Defensive Driving: Six Important Professional Driving Techniques

By: Serg Caro

At the heart of defensive driving is a driver's ability to anticipate situations, including the mistakes of other drivers, especially during less-than-ideal driving conditions.

You may be an excellent driver and a master of road rules, but there's nothing like a basic knowledge of defensive driving to minimize risks on the road.

Here are six of the most important defensive driving techniques:

1. Let other drivers know of your intentions early
Sudden stops, turns and lane changes often lead to accidents because they catch other drivers by surprise. Hence, one of the basic rules of defensive driving is to clearly communicate to other drivers exactly what you are about to do. For this reason, it is crucial that your brake lights, head lights, signal indicators and other driving lights are working. If they are not, have them checked right away. Otherwise, defensive driving is not an option.

2. Being predictable helps
Having all your indicators in good working order is great, but they won't help much if you can't be predictable. Defensive driving is synonymous with being predictable - you do what you're expected to do. If you're signaling a left turn, then make a left turn. Don't signal that you're going left then suddenly turn right. And, by no means, don't keep signaling a left or right turn then just going straight ahead for miles and miles. In defensive driving, one never makes a move that confuses other drivers on the road. Surprises are great, but never when you're driving.

3. Know where you want to go
The first rule of defensive driving is: know where you want to go. There's nothing quite as dangerous as making a sudden turn or stop, which is something that drivers do when they are not sure about where they are headed. Ditto for driving slowly then suddenly zooming fast. If you're confused about where you you want to go, you're probably confusing other people on the road as well. If you're lost, park your car and regain your bearings. Check a map or street directory or maybe even ask someone for directions. The worst thing you can do is drive around aimlessly. That's like looking for trouble with a capital T.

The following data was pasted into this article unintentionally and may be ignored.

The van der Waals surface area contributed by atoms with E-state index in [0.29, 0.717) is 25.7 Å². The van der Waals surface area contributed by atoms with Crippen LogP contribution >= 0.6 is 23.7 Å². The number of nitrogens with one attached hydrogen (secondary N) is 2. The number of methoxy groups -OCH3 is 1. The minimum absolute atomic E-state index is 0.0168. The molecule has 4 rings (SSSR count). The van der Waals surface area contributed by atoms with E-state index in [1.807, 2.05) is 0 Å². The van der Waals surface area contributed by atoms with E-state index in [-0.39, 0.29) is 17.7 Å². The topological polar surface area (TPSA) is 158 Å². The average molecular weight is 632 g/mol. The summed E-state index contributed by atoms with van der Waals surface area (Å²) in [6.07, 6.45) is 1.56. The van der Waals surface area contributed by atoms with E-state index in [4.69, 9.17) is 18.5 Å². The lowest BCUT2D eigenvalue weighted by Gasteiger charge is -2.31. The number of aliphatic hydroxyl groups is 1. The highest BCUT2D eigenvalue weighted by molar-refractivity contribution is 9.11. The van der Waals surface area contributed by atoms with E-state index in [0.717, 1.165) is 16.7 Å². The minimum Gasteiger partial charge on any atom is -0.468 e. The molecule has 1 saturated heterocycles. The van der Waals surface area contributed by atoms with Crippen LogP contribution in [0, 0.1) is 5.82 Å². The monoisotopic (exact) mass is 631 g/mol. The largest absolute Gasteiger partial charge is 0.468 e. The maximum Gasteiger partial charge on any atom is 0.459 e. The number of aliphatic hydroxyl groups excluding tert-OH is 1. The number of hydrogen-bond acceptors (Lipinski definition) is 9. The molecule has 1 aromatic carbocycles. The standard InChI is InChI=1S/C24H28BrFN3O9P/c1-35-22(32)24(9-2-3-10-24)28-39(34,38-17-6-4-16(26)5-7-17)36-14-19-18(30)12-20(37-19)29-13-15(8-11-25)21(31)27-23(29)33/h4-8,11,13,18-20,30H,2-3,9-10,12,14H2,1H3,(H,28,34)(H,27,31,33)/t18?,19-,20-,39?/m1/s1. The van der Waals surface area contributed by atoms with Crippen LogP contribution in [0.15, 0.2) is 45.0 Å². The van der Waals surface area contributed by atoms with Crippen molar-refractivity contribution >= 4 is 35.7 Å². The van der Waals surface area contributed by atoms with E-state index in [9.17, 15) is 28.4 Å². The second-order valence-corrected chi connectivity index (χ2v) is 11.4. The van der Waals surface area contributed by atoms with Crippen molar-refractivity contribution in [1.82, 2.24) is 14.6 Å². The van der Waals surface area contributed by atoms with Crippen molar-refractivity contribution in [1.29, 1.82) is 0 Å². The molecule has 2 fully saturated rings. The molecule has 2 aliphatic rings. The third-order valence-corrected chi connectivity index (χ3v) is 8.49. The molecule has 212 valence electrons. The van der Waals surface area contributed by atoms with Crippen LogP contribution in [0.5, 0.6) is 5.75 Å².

4. Make signaling a habit
One of the best defensive driving techniques is to signal every time you turn or change lanes. That way, you never catch other drivers by surprise. Make signaling a habit. Even if the road appears to be deserted and there seem to be no other vehicles around, signaling your intent is always an excellent defensive driving practice.

5. Warn others as you stop or slow down
When making a full stop or slowing down for whatever reason, it's a good defensive driving technique to let other drivers know of your intention. You can do this by tapping the brake pedal a couple of times so that your brake lights flash and clue in others behind you that you are slowing down or stopping. This is especially important if the driver behind you is driving fast and approaching quickly.

6. Try to anticipate the worst in others
It may sound cynical and 's not a good rule to follow in life but, in defensive driving, it pays to anticipate the mistakes of other drivers on the road. For instance, many drivers routinely signal a turn but don't turn at all. Meanwhile, others don't signal at all and then suddenly turn. Many people disregard stop signals or try to run red traffic lights so keep a watchful eye out for these instances.

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